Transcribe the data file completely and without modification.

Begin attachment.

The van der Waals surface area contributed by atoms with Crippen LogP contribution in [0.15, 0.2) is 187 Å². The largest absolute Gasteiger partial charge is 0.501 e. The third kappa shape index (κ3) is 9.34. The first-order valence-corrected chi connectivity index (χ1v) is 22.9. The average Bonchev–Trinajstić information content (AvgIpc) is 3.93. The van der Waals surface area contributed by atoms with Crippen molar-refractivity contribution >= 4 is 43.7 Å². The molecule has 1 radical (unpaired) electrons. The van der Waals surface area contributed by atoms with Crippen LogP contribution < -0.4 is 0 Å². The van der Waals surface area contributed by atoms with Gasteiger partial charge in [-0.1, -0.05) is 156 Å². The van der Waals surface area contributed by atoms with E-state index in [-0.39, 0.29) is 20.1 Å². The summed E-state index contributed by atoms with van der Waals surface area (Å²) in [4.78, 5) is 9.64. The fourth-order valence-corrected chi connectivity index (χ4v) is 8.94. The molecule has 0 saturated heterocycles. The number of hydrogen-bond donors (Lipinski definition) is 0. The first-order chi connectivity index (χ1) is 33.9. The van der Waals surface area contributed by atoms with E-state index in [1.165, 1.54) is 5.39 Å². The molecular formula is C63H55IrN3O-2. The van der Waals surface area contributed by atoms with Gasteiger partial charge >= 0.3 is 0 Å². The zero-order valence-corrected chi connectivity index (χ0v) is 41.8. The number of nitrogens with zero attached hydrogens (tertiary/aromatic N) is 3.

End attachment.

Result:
The van der Waals surface area contributed by atoms with Crippen LogP contribution in [0.15, 0.2) is 187 Å². The largest absolute Gasteiger partial charge is 0.501 e. The third kappa shape index (κ3) is 9.34. The first-order valence-corrected chi connectivity index (χ1v) is 22.9. The average Bonchev–Trinajstić information content (AvgIpc) is 3.93. The van der Waals surface area contributed by atoms with Crippen molar-refractivity contribution >= 4 is 43.7 Å². The molecule has 1 radical (unpaired) electrons. The van der Waals surface area contributed by atoms with Crippen LogP contribution < -0.4 is 0 Å². The van der Waals surface area contributed by atoms with Gasteiger partial charge in [-0.1, -0.05) is 156 Å². The van der Waals surface area contributed by atoms with E-state index in [-0.39, 0.29) is 20.1 Å². The summed E-state index contributed by atoms with van der Waals surface area (Å²) in [4.78, 5) is 9.64. The fourth-order valence-corrected chi connectivity index (χ4v) is 8.94. The molecule has 0 saturated heterocycles. The number of hydrogen-bond donors (Lipinski definition) is 0. The first-order chi connectivity index (χ1) is 33.9. The van der Waals surface area contributed by atoms with E-state index in [1.165, 1.54) is 5.39 Å². The molecular formula is C63H55IrN3O-2. The van der Waals surface area contributed by atoms with Gasteiger partial charge >= 0.3 is 0 Å². The zero-order valence-corrected chi connectivity index (χ0v) is 41.8. The number of nitrogens with zero attached hydrogens (tertiary/aromatic N) is 3.